Rex Tillerson.  Picture: REUTERS
Rex Tillerson. Picture: REUTERS

The US government will continue to make substantial investments in SA to help control its HIV/AIDS epidemic, despite a policy shift in which the US will concentrate its support on 13 other high-burden countries.

The assurance is important — although SA funds the bulk of its HIV/AIDS programmes itself, the scale of the epidemic means international donors, of which the US is the biggest, play a critical role by providing 18.5% of the money available for programmes for the 2017-18 fiscal year, most of which comes from the US president’s emergency programme for HIV/AIDS relief.

On Tuesday, US Secretary of State Rex Tillerson announced a new strategy for the programme in which the US will focus its efforts on 13 high-burden countries that have the best chance of controlling their HIV epidemics by 2020. SA is not on this list.

The US relief programme will support 50 countries in total and will maintain life-saving treatment for the people it currently supports.

The overall funding available for it remains largely unchanged at about $6bn, after the US Senate appropriations committee last week scotched efforts by President Donald Trump’s administration to shave $1bn off the programme.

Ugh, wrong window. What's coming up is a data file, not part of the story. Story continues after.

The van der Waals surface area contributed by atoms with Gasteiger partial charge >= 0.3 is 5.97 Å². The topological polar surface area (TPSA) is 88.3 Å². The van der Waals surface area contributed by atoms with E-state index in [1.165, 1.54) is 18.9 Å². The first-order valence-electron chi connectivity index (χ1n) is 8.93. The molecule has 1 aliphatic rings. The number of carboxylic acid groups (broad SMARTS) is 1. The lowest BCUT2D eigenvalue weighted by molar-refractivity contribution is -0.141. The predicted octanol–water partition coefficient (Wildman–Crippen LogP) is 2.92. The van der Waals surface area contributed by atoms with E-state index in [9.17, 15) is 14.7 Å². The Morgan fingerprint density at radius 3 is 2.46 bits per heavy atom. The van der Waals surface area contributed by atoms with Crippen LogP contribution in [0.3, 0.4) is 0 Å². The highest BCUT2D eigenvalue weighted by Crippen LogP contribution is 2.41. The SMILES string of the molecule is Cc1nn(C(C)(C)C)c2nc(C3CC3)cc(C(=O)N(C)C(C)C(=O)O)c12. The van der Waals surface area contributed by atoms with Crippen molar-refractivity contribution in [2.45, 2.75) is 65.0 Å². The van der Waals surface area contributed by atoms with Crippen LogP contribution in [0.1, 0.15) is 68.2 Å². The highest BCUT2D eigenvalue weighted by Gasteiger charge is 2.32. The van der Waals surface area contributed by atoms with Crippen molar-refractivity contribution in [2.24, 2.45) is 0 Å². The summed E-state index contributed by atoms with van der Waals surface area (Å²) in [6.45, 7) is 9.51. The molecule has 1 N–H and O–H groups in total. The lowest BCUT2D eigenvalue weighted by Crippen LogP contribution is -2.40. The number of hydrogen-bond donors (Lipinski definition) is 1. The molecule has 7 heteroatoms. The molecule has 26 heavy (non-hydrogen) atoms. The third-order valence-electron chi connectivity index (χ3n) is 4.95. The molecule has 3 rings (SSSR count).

The US did not say which projects were to be cut in order to shift resources to the 13 focus countries: Lesotho, Swaziland, Botswana, Namibia, Zimbabwe, Ivory Coast, Kenya, Malawi, Haiti, Rwanda, Tanzania, Uganda and Zambia.

However, a senior state department official told Business Day that the US relief programme remained "deeply committed to its partnership with SA" and to controlling its HIV/AIDS epidemic.

Since SA had the world’s biggest HIV/AIDS burden — with 7.1 million cases — changing the course of its epidemic was vital for global control of the disease, the official said.

"The world must unite to support and accelerate the amazing leadership in SA … we must all ensure SA has the resources it needs to expand HIV/AIDS treatment and prevention services. The president’s emergency programme for HIV/AIDS relief will work aggressively with the government of SA and other partners to mobilise, and maximise the impact of, all potential sources of support for the country’s HIV/ AIDS response," said the official.

The US relief programme had increased its allocation to SA for 'the US 2017-18 fiscal year, which begins on October 1, said Department of Health deputy director-general for HIV/ AIDS, tuberculosis and maternal and child health Yogan Pillay.

The programme has provided $5.6bn to SA since 2004 and has gradually shifted its emphasis from providing treatment to technical support.

Data show five high-burden African countries are approaching control of their epidemics, demonstrating the effect of the support of the US and other governments: Swaziland, Zimbabwe, Malawi, Zambia and Lesotho. The data also show that Uganda’s previously expanding epidemic has stabilised.

kahnt@businesslive.co.za

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